Russian strikes on Odessa port cast doubt over grain deal
The Ukrainian military said its air defences had shot down two cruise missiles but two more hit the port, threatening the landmark agreement hammered out over months of negotiations aimed at relieving a global food crisis.
The Ukrainian foreign ministry spokesman said the strike was "a spit in the face" by Russian leader Vladimir Putin against the deal brokered by Turkish President Recep Tayyip Erdogan and United Nations chief Antonio Guterres.
Ukrainian President Volodymyr Zelensky claimed the strikes on Odessa showed Moscow could not keep its promises.
"This proves only one thing: no matter what Russia says and promises, it will find ways not to implement it," he said during a meeting with US lawmakers, according to a statement from the presidency.
Odessa is one of three export hubs designated in the agreement and Ukrainian officials said grain was being stored in the port at the time of the strike although the food stocks did not appear to have been hit.
Guterres -- who presided over the signing ceremony on Friday -- "unequivocally" condemned the attack, his deputy spokesman said, and urged all sides stick to the deal.
"These products are desperately needed to address the global food crisis and ease the suffering of millions of people in need around the globe," he said.
The EU's foreign policy chief Josep Borrell directly blamed Russia for the strikes.
"Striking a target crucial for grain export a day after the signature of (the) Istanbul agreements is particularly reprehensible and again demonstrates Russia's total disregard for international law and commitments," he said.
UK Foreign Secretary Liz Truss said the attack was "absolutely appalling" and "completely unwarranted".
One day after the agreement in Istanbul to open up 🇺🇦 ports for grain exports 🇷🇺 directs a missile attack against the port of Odessa. How should this be interpreted? The 🇷🇺 defence minister signed the agreement in Istanbul. https://t.co/LglI1V1lPI— Carl Bildt (@carlbildt) July 23, 2022
Russia’s Kalibr attack on Odessa port the day after an agreement is signed with Turkey and the UN to facilitate grain exports is evidence that Putin’s diplomacy is fraudulent in both form and content.— Dr John Chipman IISS (@chipmanj) July 23, 2022
The Black Sea is not a Russian lake; it needs forcibly to be re-opened.
There was no official comment from Moscow but Turkish Defence Minister Hulusi Akar said Russia had denied carrying out the attack.
"The Russians told us that they had absolutely nothing to do with this attack and they were looking into the issue very closely," Akar said in comments to state news agency Anadolu.
"We will continue to fulfil our responsibilities under the agreement we reached yesterday," he added.
Regional governor Maksym Marchenko said the strikes left people injured and damaged port infrastructure in Odessa, without specifying the number or severity of the injuries.
The first major accord between the countries since the February invasion of Ukraine aims to ease the "acute hunger" that the United Nations says faces an additional 47 million people because of the war.
Hostility between Moscow and Kyiv spilled over into Friday's signing ceremony in Istanbul -- delayed briefly by disputes about the display of flags around the table and Ukraine's refusal to put its name on the same document as the Russians.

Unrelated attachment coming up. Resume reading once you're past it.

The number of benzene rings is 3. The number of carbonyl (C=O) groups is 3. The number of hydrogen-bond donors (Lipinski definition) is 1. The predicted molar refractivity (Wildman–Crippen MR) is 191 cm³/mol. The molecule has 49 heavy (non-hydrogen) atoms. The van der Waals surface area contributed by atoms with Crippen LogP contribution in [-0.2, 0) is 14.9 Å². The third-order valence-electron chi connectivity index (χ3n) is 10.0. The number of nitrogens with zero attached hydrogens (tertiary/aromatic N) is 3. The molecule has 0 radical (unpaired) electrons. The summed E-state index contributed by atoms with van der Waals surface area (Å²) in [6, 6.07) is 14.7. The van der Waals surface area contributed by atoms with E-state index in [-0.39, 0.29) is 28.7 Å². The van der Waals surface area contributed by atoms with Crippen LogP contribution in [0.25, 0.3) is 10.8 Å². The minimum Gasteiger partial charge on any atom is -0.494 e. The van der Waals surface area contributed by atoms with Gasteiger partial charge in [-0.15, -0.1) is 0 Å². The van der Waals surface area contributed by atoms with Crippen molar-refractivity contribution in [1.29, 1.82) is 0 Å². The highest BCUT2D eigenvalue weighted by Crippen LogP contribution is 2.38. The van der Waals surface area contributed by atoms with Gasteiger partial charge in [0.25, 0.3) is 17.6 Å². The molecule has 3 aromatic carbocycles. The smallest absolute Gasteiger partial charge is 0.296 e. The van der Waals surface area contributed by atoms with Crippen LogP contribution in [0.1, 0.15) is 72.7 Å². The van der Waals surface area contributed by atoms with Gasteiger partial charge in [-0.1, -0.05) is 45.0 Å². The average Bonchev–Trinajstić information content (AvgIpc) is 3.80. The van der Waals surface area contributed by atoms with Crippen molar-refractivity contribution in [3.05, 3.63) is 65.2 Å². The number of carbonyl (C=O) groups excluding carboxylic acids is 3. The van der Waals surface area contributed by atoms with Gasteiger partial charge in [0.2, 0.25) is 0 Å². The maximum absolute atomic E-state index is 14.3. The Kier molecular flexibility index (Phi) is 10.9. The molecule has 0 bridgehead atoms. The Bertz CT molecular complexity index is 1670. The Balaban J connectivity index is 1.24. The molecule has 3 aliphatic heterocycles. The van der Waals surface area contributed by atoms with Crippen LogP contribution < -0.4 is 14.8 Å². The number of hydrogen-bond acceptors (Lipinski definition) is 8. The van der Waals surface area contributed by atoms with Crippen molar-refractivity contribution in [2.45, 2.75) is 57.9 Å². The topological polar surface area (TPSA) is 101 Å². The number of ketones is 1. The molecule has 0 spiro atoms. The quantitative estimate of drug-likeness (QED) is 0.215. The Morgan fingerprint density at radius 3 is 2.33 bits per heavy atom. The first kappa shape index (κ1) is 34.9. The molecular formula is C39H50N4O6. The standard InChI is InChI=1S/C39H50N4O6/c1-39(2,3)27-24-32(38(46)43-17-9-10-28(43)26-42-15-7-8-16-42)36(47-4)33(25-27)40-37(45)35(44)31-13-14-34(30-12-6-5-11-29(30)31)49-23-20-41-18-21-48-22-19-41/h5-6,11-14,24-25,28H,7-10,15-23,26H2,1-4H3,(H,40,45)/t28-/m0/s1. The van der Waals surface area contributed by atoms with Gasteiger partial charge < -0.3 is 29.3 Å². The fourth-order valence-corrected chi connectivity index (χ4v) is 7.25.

Ukraine had entered the ceremony by bluntly warning it would conduct "an immediate military response" should Russia violate the accord and attack its ships or stage an incursion around its ports.
The two sides eventually inked separate but identical agreements in the presence of Guterres and Erdogan at Istanbul's lavish Dolmabahce Palace.
Guterres then hailed the agreement as "a beacon of hope".
Zelensky said just after the deal was signed that responsibility for enforcing it fell to the United Nations, which along with Turkey is a co-guarantor of the agreement.
The deal includes points on running Ukrainian grain ships along safe corridors that avoid known mines in the Black Sea.
Huge quantities of wheat and other grain have been blocked in Ukrainian ports by Russian warships and the mines Kyiv laid to avert a feared amphibious assault.
Zelensky said that around 20 million tonnes of produce from last year's harvest and the current crop would be exported under the agreement, estimating the value of Ukraine's grain stocks at around $10 billion.
Russian Defence Minister Sergei Shoigu told Kremlin state media he expected the deal to start working "in the next few days" although diplomats expect grain to only start fully flowing by mid-August.
The ornate halls of Istanbul's Dolmabahce Palace felt far removed from east Ukraine's Donbas war zone, where Saturday was another day of relentless shelling across the front.
Russia is trying to fight deeper into the eastern Donetsk region after securing full control of neighbouring Lugansk.
The US State Department on Saturday said that two Americans had died in the area, without saying whether the pair were in the country for combat purposes.
Russian missile strikes on railway infrastructure and a military airfield in the central area of Kirovograd on Saturday also killed at least three people and wounded 16 more, regional governor Andriy Raikovych said.
At least one of the dead was a serviceman, he said earlier, in a rare admission of a military casualty in a conflict in which military deaths have been closely guarded by both sides.
Russia also pursued an artillery campaign over Ukraine's second city, Kharkiv, with attacks wounding one woman, the presidency said.